There are two or three places where garbage is disposed of in wildlife reserves, but none in National Parks. There is a Cabinet decision that the DWC should erect the electric fences when there is a request from the LG body.

The maintenance is the responsibility of that LG body. Now there is a joint program for that and so far we have constructed five electric fences on the request of the LG bodies in areas where garbage is disposed,” he commented.

According to the data of the DWC, 38 tuskers had died from 2012 to 2017. “Proper action had not been taken for the security of the tusker Dala Poottuwa who was blind due to gunshots. The moving pattern of that animal had not been identified. These were an indirect support to the killing of the tusker.

Dearth of staff

“Even though it is the responsibility of the DWC to prepare a methodology in protecting tuskers at present, it was observed that such a methodology was not available,” the report stated.

The wildlife official responded that the DWC while struggling with a shortage of staff is not in a position to assign one officer each to provide security to every tusker. “Such a system is found in some African countries, but given the habitat size and the human resources we have, it is difficult to do it in Sri Lanka. We can only adopt conservation methods that apply to all tuskers collectively,” he said.

The shortage of staff is another point highlighted in the AG’s report. It observed that 536 vacancies existed in the DWC as at the end of 2017. “The duties of 33 officers were done by five officers,” the report said.

The wildlife official said the Department is now recruiting new wildlife rangers based on the results of a competitive examination held last year.

Another salient point in the AG’s report is the need to limit the number of vehicles entering the Yala National Park daily.

“Wildlife habitats become polluted due to stirring up of dust as a result of the entrance of a large number of vehicles at once to the Yala National Park and their fast running.

The average number of motor vehicles that arrived was about 250 per day and exceeded 700 during school vacations. As the Park is overcrowded from 6 am to 12 pm and from 2 pm to 6 pm, the traffic condition of the Yala National Park is no better than what we experience in Colombo (Especially at the Palatupana Access),” the report stated.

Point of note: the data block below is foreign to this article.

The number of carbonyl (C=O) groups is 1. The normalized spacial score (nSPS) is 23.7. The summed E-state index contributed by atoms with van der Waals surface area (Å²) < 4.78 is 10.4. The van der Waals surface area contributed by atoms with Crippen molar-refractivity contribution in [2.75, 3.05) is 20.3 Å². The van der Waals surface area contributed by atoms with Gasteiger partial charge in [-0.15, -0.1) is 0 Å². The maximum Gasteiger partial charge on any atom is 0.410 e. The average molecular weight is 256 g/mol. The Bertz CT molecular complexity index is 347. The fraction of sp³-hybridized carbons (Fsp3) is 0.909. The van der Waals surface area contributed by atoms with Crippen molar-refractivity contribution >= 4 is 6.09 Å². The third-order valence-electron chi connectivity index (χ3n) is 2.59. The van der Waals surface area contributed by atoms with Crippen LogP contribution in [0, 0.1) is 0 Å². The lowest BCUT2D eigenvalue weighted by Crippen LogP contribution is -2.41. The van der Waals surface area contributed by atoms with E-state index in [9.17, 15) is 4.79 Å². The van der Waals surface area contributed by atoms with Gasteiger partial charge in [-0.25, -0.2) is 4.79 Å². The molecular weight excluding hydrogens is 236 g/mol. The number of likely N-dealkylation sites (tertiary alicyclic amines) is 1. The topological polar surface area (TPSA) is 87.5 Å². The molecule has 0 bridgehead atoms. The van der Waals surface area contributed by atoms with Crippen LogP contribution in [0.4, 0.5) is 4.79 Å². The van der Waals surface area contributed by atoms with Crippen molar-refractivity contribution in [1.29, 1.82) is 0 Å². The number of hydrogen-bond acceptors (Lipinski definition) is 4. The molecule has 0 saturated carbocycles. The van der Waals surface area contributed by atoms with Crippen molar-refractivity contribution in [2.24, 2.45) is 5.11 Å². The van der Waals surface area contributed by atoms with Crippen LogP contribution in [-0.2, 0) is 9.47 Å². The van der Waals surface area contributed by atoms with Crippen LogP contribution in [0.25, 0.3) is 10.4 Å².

The DWC officer, who spoke to the Sunday Observer, wished not to elaborate. “Had there been no political meddling this could have been controlled,” he said.

Referring to statistics from 2015 up to November 2017, the report stated that no action had been taken against 341 cases out of 384 elephant killings reported due to human activities.

The wildlife official said that there are practical limitations for the Department to file cases on elephant killings. “We inform the court on every elephant death by submitting a ‘B’ report. If we are to file a case, we must have a witness but in many cases finding a witness or a suspect is difficult. We can find some evidence if the elephant died on the spot after suffering serious gunshot injuries.

There are instances where the elephant roams in the forest for months with injuries and finally resorts to death. Our officers only find its carcass in the forest. Then we can hardly find a suspect or a witness. We encounter such practical problems when proceeding to legal action,” he said.

“It is not that we have overlooked the issues in the report. We responded to the audit inquiries in writing and we have done our best to mitigate those issues,” he said.

The AG in his report stated that only four percent of the Wildlife Conservation Fund was spent on the improvement of enrichment of animals in parks. “Even though Rs.1.85 billion had been earned from 26 National Parks in 2016, the expenditure incurred for habitat enrichment of the wild animals is Rs.71 million. It is a low percentage of four percent,” the report stated.

The senior wildlife official, however, noted that the money in the Fund had been spent in line with the Fund’s guidelines, and in addition government allocations too had been utilised for the welfare of wild animals and habitat protection.

The audit had revealed that the racketeers of catching calf elephants illegally from forests had become active again due to the failure in expediting the implementation of law. It added that the officers of the DWC had also been involved in this racket.

The AG in his report stated, “It is concluded that the elephant resource will become extinct in Sri Lanka in the ensuing years, if a proper arrangement will not be made without delay to control the human elephant conflict.”